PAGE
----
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Rev Sam pulls on Wittgenstein's mantle

Sam has been trying to get himself off the hook re. Celtic Chimps's perceptive comment on this blog, produced below:

"I eventually had to give up arguing with Sam. His beliefs are so vague and insubstantial that I have come to doubt that Sam himself knows what he believes. I think 'God cannot be the member of any set' was the straw that broke the camels back. I offer fair and honest warning to anyone with a healthy respect for actually taking a definable position. Debating with Sam is like going to the movies to see a film. There are tons of adverts for forthcoming movies and then the credits roll."

Sam's response to Celtic Chimp is to invoke Wittgenstein. Wittgenstein said it is a mistake always to look for philosophical definitions of terms, i.e. in terms of necessary and sufficient conditions. Sure, we can define "triangle" and bachelor" like that ("A bachelor is an unmarried male" - gives singly necessary and jointly sufficient conditions for bachelorhood), but most words cannot be defined in this way. If you want to know what they mean, suggests W, look at how they are used.

Rev. Sam takes solace in this thought that some terms cannot be defined, and that their meaning is often best explained by looking at how they are used. He says:

"The reason why the Chimp finds me evasive, and others call me 'more slippery than soap' is because a) I don't believe we can define God, b) I don't think definitions are the be-all and end-all of fruitful discussion, but most of all c) because I accept that 'practice gives the words their sense' - and it is only by attending to the practice of Christian life, most of all in the Eucharist, that Christian understandings of God can be found."

But this doesn't get Sam out of trouble.

The key point that Sam overlooks is that Wittgenstein thinks that the meaning of our words is clear, and can be explained clearly, in various ways, e.g. by ostensive definition (e.g.pointing and saying the word), and/or by giving examples of its use, and so on - i.e. the ordinary everyday ways we explain what we mean to each other.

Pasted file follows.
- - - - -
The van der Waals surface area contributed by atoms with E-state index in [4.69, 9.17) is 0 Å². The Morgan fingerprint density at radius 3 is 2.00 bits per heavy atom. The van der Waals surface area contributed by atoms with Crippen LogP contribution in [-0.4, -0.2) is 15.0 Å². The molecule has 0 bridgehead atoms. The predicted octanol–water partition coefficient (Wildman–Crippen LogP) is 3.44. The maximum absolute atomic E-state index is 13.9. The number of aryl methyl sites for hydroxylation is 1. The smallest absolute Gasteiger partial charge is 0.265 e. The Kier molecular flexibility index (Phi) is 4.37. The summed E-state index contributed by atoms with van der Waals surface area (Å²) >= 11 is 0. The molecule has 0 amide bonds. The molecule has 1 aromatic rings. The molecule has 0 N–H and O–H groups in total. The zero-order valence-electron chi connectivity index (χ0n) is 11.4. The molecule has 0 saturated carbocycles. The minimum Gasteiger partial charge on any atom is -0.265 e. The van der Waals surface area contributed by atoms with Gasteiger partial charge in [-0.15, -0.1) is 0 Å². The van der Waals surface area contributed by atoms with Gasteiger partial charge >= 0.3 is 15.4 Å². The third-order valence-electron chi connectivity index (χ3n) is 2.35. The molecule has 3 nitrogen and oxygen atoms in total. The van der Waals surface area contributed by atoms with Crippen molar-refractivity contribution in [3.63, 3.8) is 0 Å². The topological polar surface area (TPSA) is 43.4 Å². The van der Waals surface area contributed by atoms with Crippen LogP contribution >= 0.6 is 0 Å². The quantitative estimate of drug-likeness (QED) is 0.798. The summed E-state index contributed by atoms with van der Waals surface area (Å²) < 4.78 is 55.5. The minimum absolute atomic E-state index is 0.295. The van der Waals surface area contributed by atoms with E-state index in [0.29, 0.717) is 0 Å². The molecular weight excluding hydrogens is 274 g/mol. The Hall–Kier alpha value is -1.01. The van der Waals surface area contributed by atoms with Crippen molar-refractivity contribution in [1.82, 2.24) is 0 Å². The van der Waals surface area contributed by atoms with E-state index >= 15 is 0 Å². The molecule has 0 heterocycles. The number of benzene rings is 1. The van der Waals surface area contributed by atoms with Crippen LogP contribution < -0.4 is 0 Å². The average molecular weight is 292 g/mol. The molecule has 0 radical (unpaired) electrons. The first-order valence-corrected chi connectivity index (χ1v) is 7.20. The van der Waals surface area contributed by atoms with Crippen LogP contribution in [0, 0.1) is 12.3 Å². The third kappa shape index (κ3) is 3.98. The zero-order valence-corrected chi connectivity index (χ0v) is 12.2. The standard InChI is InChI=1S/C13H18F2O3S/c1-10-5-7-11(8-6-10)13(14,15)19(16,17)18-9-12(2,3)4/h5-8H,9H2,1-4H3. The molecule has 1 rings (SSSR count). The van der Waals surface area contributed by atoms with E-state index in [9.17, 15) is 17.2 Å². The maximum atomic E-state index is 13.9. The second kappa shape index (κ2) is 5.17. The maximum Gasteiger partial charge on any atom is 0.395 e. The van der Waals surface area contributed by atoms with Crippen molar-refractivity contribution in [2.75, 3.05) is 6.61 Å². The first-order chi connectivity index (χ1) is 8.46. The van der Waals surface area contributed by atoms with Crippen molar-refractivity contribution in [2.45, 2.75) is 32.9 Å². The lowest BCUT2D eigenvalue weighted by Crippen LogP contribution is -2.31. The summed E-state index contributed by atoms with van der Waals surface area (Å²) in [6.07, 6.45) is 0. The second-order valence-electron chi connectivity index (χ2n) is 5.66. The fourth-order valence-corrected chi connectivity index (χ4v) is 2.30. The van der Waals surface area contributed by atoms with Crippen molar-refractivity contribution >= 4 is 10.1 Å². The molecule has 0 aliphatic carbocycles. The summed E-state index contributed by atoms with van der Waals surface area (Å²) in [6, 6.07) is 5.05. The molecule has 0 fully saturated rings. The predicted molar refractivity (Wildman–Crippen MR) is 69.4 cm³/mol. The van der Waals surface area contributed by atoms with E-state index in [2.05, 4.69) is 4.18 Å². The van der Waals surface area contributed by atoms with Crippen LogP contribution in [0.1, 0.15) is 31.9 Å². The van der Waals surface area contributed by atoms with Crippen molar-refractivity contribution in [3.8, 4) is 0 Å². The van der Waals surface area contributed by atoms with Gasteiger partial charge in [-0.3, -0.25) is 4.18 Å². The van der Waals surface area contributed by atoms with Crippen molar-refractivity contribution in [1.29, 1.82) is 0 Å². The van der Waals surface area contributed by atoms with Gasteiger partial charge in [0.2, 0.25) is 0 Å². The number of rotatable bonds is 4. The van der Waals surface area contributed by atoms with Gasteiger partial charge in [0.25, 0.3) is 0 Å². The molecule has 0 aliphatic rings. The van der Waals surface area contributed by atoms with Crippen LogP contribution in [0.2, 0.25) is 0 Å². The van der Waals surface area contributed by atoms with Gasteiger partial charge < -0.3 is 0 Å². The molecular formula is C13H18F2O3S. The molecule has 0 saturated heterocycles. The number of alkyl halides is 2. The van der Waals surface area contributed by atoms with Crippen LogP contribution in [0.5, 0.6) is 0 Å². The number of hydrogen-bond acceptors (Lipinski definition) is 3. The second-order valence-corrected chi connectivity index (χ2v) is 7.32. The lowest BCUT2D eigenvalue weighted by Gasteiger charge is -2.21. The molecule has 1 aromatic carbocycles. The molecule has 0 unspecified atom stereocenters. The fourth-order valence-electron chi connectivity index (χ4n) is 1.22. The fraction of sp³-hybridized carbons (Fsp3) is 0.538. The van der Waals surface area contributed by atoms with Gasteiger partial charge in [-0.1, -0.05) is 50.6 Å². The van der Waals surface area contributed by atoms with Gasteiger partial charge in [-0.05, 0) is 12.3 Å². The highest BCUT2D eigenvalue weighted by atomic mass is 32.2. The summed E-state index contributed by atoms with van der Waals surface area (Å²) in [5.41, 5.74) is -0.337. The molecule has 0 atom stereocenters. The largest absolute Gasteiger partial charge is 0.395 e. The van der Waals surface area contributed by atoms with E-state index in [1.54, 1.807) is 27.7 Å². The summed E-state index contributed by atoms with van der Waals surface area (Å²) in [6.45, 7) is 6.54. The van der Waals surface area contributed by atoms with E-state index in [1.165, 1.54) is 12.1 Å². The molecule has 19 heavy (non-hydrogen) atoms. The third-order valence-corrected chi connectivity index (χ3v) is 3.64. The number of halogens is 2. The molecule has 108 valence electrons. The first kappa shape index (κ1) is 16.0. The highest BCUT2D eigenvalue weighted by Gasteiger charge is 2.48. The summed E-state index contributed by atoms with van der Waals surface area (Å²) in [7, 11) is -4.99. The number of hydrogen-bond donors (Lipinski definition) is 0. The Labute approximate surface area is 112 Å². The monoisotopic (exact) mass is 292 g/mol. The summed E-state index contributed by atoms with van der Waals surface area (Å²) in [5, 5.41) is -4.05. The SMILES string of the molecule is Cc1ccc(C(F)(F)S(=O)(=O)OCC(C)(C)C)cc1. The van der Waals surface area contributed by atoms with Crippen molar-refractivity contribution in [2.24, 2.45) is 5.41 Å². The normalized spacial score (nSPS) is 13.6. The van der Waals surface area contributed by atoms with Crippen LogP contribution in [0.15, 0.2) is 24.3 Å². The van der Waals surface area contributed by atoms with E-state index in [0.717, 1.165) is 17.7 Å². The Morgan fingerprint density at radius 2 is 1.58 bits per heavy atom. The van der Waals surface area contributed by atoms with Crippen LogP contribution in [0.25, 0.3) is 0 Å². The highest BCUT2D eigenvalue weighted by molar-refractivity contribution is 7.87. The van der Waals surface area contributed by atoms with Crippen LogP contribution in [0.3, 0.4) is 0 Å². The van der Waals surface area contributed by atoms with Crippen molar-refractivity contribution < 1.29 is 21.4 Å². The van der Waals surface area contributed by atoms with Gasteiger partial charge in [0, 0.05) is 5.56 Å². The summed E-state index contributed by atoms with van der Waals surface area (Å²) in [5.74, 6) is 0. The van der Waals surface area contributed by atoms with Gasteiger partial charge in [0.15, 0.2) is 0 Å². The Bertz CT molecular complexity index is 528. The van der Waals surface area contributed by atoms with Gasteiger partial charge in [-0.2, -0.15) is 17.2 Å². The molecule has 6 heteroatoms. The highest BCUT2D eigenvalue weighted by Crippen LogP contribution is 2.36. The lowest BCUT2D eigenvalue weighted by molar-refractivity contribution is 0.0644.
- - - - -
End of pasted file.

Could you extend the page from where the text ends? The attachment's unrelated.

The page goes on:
There's nothing "mysterious" at all about what words mean. Nor is there anything more to the meaning of our words than can be explained in such ways. We just need to avoid insisting that only a philosophical definition (in terms of nec and suff. conditions) of a word will do.

Trouble is, not only does Sam not give a necessary-and-sufficient-condition type definition of "god", he refuses to give ANY clear explanation of what he means by "god".

Now Wittgenstein would not endorse that! W's view, remember, is that there's no mystery about what our words mean.

Yet Sam's is clear that the meaning of "god" is very mysterious indeed! Indeed, Sam makes a virtue of this mystery, and uses it to endlessly sidestep criticism. That's not only profoundly unWittgensteinian, it's downright evasive!

Wittgenstein would surely say that, to the extent that the meaning of a word is not, or cannot be, explained in such a familiar, everyday, public manner, it has no meaning.

But that "god" cannot be explained in such a way seems to be precisely Sam's point. Wittgensteinian conclusion: it has no meaning.

Your move, Sam. Either explain clearly what you mean by "god", or else have us Wittgensteinians conclude, along with Celtic Chimp, that, as you use the term, it doesn't really have much, if any, meaning.

Then we can go and have a discussion with Richard Swinburne who does, at least, have the balls to say up front, clearly and precisely, what he's talking about.

POST SCRIPT: I imagine Sam will now point to the word "god" being used in the Eucharist etc. and say: "There you go, that's how the word is used. And meaning is use. So that now clearly explains what "god" means!"

But of course this doesn't help with the problem of evil, not until Sam tells us what's being done with the word in this context. All that pointing to the Eucharist establishes is that "God" has a use. But what is that use? How is it being used in that setting? Is it being used to make claims, to express emotional attitudes, to express linguistic rules, or what?

It's not until Sam fills out these details - and explains how this usage means that the problem of evil is solved or diminished - that he can claim to have provided any sort of response to the problem of evil.


anticant said…
Sam is pure Humpty Dumpty. Makes one wonder what they teach at theological colleges these days.
Anonymous said…
Think it's also important to ask what justification Sam or anyone would have for making these kind of claims about statements about God.

The Bible and religious language in general seems on the surface to be full of clear propositional claims about God, which would go some way to providing a definition. God is good, God sent his only son to die on the cross etc. etc.

What reason do we, or anyone, have for deciding that such things aren't as they seem, but are in fact mysterious non-propositions that simply express something un-definable and ineffable? If it's just because otherwise they turn out to be wrong, even if Sam can make some kind of sense of these mysterious sentences I don't think it would offer much justification for belief.
Stephen Law said…